Around one in eight people living in the UK were born in another country. Which probably means that there are many people no longer living in the same country as their elderly parents.

I am one of them. I came to London in 1982 for a taste of excitement and overseas experience and have lived here ever since.

But, as I wrote in a piece in The Guardian this weekend, “Now that I am middle-aged and Von is in her 88th year I feel a real sadness that my mother and I are so far apart. We speak on the phone, usually once a week, but it can’t make up for the fact that I, her only daughter, can’t drop by for a cup of tea and a discreet check that everything really is all right in her world.” 

You can read the rest of the piece here. It got a great response, particularly from people whose parents (or children) live far from them. But it was printed without its final section: suggestions for what you can do to try to make up for your absence:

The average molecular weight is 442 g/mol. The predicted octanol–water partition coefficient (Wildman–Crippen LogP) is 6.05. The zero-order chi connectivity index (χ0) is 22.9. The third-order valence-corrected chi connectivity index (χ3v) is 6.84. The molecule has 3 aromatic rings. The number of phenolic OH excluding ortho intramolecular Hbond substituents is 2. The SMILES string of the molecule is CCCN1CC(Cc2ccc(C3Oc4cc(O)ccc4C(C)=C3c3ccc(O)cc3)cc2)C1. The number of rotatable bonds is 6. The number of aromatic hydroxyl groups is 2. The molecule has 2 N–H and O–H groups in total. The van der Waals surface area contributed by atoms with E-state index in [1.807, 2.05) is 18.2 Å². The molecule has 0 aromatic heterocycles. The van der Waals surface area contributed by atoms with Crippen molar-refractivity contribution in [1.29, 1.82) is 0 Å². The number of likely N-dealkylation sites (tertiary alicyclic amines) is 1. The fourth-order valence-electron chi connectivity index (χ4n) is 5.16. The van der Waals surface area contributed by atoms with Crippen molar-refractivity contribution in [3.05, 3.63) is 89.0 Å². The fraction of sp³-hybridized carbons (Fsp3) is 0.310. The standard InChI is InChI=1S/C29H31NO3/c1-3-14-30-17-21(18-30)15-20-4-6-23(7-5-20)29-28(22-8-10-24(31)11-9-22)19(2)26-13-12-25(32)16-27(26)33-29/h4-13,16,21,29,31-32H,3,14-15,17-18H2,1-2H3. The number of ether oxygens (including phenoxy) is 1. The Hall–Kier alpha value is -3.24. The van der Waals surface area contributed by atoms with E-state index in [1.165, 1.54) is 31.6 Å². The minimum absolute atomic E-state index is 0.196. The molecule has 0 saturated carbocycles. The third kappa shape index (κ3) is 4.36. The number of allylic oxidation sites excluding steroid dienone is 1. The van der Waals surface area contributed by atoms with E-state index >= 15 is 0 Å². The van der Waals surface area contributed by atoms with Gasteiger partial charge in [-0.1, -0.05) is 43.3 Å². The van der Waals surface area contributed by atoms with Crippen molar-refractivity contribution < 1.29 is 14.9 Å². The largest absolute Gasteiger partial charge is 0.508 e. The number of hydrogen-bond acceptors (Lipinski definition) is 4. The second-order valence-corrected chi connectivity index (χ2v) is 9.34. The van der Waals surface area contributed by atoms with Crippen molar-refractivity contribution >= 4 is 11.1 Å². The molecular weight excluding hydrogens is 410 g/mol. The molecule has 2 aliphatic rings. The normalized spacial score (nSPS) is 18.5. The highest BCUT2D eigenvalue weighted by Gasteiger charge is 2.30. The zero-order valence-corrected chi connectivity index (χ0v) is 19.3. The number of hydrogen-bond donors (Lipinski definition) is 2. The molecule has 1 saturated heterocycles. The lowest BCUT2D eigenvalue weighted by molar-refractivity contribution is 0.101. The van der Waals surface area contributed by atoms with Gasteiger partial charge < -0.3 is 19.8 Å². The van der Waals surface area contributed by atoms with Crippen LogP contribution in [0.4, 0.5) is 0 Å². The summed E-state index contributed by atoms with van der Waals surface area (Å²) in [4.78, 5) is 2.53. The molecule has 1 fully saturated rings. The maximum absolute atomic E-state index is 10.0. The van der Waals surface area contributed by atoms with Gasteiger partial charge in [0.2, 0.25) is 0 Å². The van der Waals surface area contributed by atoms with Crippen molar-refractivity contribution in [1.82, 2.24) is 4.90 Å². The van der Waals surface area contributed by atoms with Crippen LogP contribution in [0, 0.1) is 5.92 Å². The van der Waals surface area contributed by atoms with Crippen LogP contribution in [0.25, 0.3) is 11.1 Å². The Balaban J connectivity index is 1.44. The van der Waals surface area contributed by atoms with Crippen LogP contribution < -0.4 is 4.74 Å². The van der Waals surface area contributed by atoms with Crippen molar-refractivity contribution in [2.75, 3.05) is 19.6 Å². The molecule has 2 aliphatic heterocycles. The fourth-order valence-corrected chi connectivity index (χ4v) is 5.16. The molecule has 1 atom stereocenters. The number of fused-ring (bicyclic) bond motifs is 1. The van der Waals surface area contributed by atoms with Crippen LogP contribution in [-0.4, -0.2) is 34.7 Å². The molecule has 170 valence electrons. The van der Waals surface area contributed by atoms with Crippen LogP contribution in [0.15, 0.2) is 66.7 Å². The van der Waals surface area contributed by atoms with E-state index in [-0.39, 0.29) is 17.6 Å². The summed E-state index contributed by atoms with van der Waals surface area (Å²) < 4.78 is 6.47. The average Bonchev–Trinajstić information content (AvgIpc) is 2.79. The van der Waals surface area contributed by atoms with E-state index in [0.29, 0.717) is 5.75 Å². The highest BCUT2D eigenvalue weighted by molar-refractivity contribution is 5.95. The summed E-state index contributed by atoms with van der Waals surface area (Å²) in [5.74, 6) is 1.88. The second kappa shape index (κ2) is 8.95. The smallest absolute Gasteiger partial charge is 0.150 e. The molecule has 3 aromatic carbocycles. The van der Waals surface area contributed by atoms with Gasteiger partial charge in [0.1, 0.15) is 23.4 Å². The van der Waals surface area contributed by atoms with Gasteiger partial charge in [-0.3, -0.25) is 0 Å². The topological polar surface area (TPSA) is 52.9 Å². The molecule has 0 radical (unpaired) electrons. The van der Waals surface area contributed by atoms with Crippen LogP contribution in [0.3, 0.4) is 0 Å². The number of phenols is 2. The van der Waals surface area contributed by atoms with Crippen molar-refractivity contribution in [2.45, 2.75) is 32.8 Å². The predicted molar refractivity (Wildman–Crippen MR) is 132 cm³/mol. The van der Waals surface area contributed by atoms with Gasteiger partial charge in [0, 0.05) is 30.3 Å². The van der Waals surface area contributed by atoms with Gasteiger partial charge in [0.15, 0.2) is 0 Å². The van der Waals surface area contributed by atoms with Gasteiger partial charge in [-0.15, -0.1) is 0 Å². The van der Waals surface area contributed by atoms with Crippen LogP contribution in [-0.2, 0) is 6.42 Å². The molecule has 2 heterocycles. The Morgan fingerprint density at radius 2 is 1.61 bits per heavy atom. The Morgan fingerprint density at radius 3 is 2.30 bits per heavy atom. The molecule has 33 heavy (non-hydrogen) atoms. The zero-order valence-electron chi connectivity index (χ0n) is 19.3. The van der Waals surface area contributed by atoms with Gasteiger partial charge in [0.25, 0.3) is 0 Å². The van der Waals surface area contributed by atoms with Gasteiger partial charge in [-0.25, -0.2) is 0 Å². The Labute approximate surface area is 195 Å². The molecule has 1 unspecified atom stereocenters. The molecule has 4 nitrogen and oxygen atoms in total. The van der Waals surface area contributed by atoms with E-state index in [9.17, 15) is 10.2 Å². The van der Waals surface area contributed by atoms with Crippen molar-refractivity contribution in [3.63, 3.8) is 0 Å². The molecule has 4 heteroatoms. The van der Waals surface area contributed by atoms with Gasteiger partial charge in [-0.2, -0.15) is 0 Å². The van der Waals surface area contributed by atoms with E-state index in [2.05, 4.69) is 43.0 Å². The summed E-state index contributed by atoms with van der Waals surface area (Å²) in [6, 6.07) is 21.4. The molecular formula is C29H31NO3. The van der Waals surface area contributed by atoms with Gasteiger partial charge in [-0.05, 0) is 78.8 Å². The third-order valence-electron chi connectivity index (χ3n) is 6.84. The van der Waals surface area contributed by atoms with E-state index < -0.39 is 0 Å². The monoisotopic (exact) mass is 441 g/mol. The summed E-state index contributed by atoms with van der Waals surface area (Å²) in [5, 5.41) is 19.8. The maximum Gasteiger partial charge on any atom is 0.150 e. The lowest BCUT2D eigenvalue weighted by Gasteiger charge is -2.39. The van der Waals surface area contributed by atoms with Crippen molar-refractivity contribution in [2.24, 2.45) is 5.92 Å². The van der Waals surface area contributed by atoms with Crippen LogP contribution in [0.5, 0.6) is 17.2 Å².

For anyone else in my situation – living a long way from a beloved parent –  I have a few tips, aimed at making you feel less guilty, and your parent feeling connected, loved and involved in your life, from afar.

  • phone home. I mostly call in Mum’s evening, when I know I’ll find her having a glass of wine and watching TV; it feels convivial and we can chat for up to an hour sometimes. Lots of people use Skype or FaceTime but my mum – who was an early home computer adopter – doesn’t want any kind of device anymore
  • send letters or postcards too. I root out funny or arty cards, or ones that show places she might remember (she was awesomely well-travelled). I bought a box of 40 cards at the Vogue at 100 exhibition and she is loving receiving one every couple of weeks 
  • order flowers when you can. My mother still raves about her Christmas and birthday bouquets
  • show an interest in their daily life. Mum and I talk about movies and TV, because that’s what she spends her evenings doing 
  • tell her tales from your life and the rest of your family. They don’t have to be award-worthy. She just wants to know what everyone is doing
  • but don’t tell her absolutely everything, as your problems could cause her unnecessary worry.  As one of my brothers said a few years ago, “We need to protect Von now, not the other way round.” 
  • send photos, lots of photos. Mum’s house - once so stylish and ordered -  now has photos and children’s drawings stuck all over it. She tells me it makes her feel that everyone is around her in her house